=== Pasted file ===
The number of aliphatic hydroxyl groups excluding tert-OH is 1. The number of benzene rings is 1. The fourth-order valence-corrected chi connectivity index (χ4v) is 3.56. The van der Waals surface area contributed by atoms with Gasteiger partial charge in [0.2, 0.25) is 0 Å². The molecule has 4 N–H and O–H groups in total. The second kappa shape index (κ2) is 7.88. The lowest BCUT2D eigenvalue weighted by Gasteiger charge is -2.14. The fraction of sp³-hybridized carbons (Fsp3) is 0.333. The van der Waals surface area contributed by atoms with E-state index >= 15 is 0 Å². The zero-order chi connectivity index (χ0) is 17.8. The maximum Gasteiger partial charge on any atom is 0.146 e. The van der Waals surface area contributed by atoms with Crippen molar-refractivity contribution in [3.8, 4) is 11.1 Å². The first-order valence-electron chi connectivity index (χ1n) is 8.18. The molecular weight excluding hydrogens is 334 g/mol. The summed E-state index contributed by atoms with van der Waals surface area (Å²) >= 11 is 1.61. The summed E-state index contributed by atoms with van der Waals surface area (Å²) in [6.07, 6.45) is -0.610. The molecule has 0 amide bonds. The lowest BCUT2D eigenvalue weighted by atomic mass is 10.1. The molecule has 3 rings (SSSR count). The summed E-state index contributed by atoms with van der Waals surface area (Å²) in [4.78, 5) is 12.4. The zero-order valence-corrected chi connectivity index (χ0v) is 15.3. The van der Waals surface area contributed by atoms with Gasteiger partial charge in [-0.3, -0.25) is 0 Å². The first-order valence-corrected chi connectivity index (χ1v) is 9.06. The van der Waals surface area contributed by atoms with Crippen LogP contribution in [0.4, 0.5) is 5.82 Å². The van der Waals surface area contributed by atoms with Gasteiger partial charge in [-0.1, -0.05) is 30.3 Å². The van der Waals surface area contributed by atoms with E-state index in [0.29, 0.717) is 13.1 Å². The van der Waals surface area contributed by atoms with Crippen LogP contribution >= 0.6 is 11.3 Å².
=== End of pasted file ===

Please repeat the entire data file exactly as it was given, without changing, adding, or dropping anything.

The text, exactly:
The number of aliphatic hydroxyl groups excluding tert-OH is 1. The number of benzene rings is 1. The fourth-order valence-corrected chi connectivity index (χ4v) is 3.56. The van der Waals surface area contributed by atoms with Gasteiger partial charge in [0.2, 0.25) is 0 Å². The molecule has 4 N–H and O–H groups in total. The second kappa shape index (κ2) is 7.88. The lowest BCUT2D eigenvalue weighted by Gasteiger charge is -2.14. The fraction of sp³-hybridized carbons (Fsp3) is 0.333. The van der Waals surface area contributed by atoms with E-state index >= 15 is 0 Å². The zero-order chi connectivity index (χ0) is 17.8. The maximum Gasteiger partial charge on any atom is 0.146 e. The van der Waals surface area contributed by atoms with Crippen molar-refractivity contribution in [3.8, 4) is 11.1 Å². The first-order valence-electron chi connectivity index (χ1n) is 8.18. The molecular weight excluding hydrogens is 334 g/mol. The summed E-state index contributed by atoms with van der Waals surface area (Å²) >= 11 is 1.61. The summed E-state index contributed by atoms with van der Waals surface area (Å²) in [6.07, 6.45) is -0.610. The molecule has 0 amide bonds. The lowest BCUT2D eigenvalue weighted by atomic mass is 10.1. The molecule has 3 rings (SSSR count). The summed E-state index contributed by atoms with van der Waals surface area (Å²) in [4.78, 5) is 12.4. The zero-order valence-corrected chi connectivity index (χ0v) is 15.3. The van der Waals surface area contributed by atoms with Gasteiger partial charge in [-0.3, -0.25) is 0 Å². The first-order valence-corrected chi connectivity index (χ1v) is 9.06. The van der Waals surface area contributed by atoms with Crippen LogP contribution in [0.4, 0.5) is 5.82 Å². The van der Waals surface area contributed by atoms with Gasteiger partial charge in [-0.1, -0.05) is 30.3 Å². The van der Waals surface area contributed by atoms with E-state index in [0.29, 0.717) is 13.1 Å². The van der Waals surface area contributed by atoms with Crippen LogP contribution >= 0.6 is 11.3 Å².